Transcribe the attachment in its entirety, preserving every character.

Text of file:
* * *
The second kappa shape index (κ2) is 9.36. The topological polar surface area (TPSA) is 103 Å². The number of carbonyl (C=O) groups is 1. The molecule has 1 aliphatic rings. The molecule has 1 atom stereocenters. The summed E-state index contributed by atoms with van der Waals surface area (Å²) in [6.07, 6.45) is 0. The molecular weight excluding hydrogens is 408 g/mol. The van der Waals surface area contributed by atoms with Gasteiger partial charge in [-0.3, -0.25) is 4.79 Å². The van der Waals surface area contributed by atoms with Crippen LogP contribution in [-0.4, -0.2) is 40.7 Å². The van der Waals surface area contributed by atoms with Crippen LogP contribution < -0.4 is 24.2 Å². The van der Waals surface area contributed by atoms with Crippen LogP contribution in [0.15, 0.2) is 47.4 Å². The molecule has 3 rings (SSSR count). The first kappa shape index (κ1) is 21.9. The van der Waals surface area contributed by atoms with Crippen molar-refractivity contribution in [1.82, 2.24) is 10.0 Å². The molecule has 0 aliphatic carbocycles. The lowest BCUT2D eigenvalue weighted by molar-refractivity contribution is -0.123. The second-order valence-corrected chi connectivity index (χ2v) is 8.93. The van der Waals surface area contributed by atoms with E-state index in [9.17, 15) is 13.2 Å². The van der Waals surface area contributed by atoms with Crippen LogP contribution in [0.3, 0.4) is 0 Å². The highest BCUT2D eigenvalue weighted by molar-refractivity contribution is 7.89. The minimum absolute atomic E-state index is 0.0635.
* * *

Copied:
The second kappa shape index (κ2) is 9.36. The topological polar surface area (TPSA) is 103 Å². The number of carbonyl (C=O) groups is 1. The molecule has 1 aliphatic rings. The molecule has 1 atom stereocenters. The summed E-state index contributed by atoms with van der Waals surface area (Å²) in [6.07, 6.45) is 0. The molecular weight excluding hydrogens is 408 g/mol. The van der Waals surface area contributed by atoms with Gasteiger partial charge in [-0.3, -0.25) is 4.79 Å². The van der Waals surface area contributed by atoms with Crippen LogP contribution in [-0.4, -0.2) is 40.7 Å². The van der Waals surface area contributed by atoms with Crippen LogP contribution < -0.4 is 24.2 Å². The van der Waals surface area contributed by atoms with Crippen LogP contribution in [0.15, 0.2) is 47.4 Å². The molecule has 3 rings (SSSR count). The first kappa shape index (κ1) is 21.9. The van der Waals surface area contributed by atoms with Crippen molar-refractivity contribution in [1.82, 2.24) is 10.0 Å². The molecule has 0 aliphatic carbocycles. The lowest BCUT2D eigenvalue weighted by molar-refractivity contribution is -0.123. The second-order valence-corrected chi connectivity index (χ2v) is 8.93. The van der Waals surface area contributed by atoms with E-state index in [9.17, 15) is 13.2 Å². The van der Waals surface area contributed by atoms with Crippen LogP contribution in [0.3, 0.4) is 0 Å². The highest BCUT2D eigenvalue weighted by molar-refractivity contribution is 7.89. The minimum absolute atomic E-state index is 0.0635.